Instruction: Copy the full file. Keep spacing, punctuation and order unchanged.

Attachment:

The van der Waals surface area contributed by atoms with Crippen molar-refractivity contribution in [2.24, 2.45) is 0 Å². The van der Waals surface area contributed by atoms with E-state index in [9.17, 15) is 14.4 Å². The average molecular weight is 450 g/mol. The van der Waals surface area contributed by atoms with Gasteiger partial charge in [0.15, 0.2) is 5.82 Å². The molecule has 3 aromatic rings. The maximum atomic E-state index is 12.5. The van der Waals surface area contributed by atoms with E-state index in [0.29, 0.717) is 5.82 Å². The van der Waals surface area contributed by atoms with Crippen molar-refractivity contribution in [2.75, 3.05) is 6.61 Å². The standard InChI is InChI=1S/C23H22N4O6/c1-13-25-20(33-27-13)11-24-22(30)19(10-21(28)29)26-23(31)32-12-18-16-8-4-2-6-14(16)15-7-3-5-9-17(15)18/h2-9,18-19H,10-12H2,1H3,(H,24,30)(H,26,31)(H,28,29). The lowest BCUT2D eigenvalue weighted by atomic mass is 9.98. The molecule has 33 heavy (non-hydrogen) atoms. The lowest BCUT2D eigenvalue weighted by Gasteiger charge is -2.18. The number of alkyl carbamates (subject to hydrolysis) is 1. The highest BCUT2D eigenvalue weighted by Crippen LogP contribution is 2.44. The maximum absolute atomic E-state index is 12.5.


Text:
The van der Waals surface area contributed by atoms with Crippen molar-refractivity contribution in [2.24, 2.45) is 0 Å². The van der Waals surface area contributed by atoms with E-state index in [9.17, 15) is 14.4 Å². The average molecular weight is 450 g/mol. The van der Waals surface area contributed by atoms with Gasteiger partial charge in [0.15, 0.2) is 5.82 Å². The molecule has 3 aromatic rings. The maximum atomic E-state index is 12.5. The van der Waals surface area contributed by atoms with E-state index in [0.29, 0.717) is 5.82 Å². The van der Waals surface area contributed by atoms with Crippen molar-refractivity contribution in [2.75, 3.05) is 6.61 Å². The standard InChI is InChI=1S/C23H22N4O6/c1-13-25-20(33-27-13)11-24-22(30)19(10-21(28)29)26-23(31)32-12-18-16-8-4-2-6-14(16)15-7-3-5-9-17(15)18/h2-9,18-19H,10-12H2,1H3,(H,24,30)(H,26,31)(H,28,29). The lowest BCUT2D eigenvalue weighted by atomic mass is 9.98. The molecule has 33 heavy (non-hydrogen) atoms. The lowest BCUT2D eigenvalue weighted by Gasteiger charge is -2.18. The number of alkyl carbamates (subject to hydrolysis) is 1. The highest BCUT2D eigenvalue weighted by Crippen LogP contribution is 2.44. The maximum absolute atomic E-state index is 12.5.